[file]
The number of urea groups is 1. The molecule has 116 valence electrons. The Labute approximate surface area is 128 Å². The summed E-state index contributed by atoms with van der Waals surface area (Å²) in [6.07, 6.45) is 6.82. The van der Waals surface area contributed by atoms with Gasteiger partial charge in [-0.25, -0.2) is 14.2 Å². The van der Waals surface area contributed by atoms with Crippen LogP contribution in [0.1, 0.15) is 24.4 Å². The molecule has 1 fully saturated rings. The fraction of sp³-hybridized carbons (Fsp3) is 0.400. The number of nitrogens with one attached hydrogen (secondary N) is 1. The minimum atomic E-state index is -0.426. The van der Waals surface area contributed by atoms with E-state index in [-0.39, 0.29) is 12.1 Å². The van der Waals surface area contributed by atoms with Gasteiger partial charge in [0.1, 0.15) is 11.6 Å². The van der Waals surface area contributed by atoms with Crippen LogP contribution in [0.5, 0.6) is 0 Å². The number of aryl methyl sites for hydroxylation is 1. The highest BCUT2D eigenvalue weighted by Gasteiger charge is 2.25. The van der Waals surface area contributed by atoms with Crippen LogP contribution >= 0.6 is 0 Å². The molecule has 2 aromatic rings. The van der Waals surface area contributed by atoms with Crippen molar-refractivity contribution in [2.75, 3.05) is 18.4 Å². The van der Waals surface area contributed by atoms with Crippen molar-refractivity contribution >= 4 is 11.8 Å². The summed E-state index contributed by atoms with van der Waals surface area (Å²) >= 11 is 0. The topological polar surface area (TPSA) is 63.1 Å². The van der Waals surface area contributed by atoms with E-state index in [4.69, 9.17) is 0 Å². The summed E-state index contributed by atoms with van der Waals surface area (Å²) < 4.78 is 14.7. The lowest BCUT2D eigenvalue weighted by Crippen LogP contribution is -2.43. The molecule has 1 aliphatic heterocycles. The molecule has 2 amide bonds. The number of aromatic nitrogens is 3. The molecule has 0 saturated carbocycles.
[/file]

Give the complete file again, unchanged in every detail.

The number of urea groups is 1. The molecule has 116 valence electrons. The Labute approximate surface area is 128 Å². The summed E-state index contributed by atoms with van der Waals surface area (Å²) in [6.07, 6.45) is 6.82. The van der Waals surface area contributed by atoms with Gasteiger partial charge in [-0.25, -0.2) is 14.2 Å². The van der Waals surface area contributed by atoms with Crippen LogP contribution in [0.1, 0.15) is 24.4 Å². The molecule has 1 fully saturated rings. The fraction of sp³-hybridized carbons (Fsp3) is 0.400. The number of nitrogens with one attached hydrogen (secondary N) is 1. The minimum atomic E-state index is -0.426. The van der Waals surface area contributed by atoms with E-state index in [-0.39, 0.29) is 12.1 Å². The van der Waals surface area contributed by atoms with Gasteiger partial charge in [0.1, 0.15) is 11.6 Å². The van der Waals surface area contributed by atoms with Crippen LogP contribution in [0.5, 0.6) is 0 Å². The number of aryl methyl sites for hydroxylation is 1. The highest BCUT2D eigenvalue weighted by Gasteiger charge is 2.25. The van der Waals surface area contributed by atoms with Crippen LogP contribution >= 0.6 is 0 Å². The molecule has 2 aromatic rings. The van der Waals surface area contributed by atoms with Crippen molar-refractivity contribution in [2.75, 3.05) is 18.4 Å². The van der Waals surface area contributed by atoms with Crippen molar-refractivity contribution >= 4 is 11.8 Å². The summed E-state index contributed by atoms with van der Waals surface area (Å²) >= 11 is 0. The topological polar surface area (TPSA) is 63.1 Å². The van der Waals surface area contributed by atoms with E-state index in [4.69, 9.17) is 0 Å². The summed E-state index contributed by atoms with van der Waals surface area (Å²) < 4.78 is 14.7. The lowest BCUT2D eigenvalue weighted by Crippen LogP contribution is -2.43. The molecule has 1 aliphatic heterocycles. The molecule has 2 amide bonds. The number of aromatic nitrogens is 3. The molecule has 0 saturated carbocycles.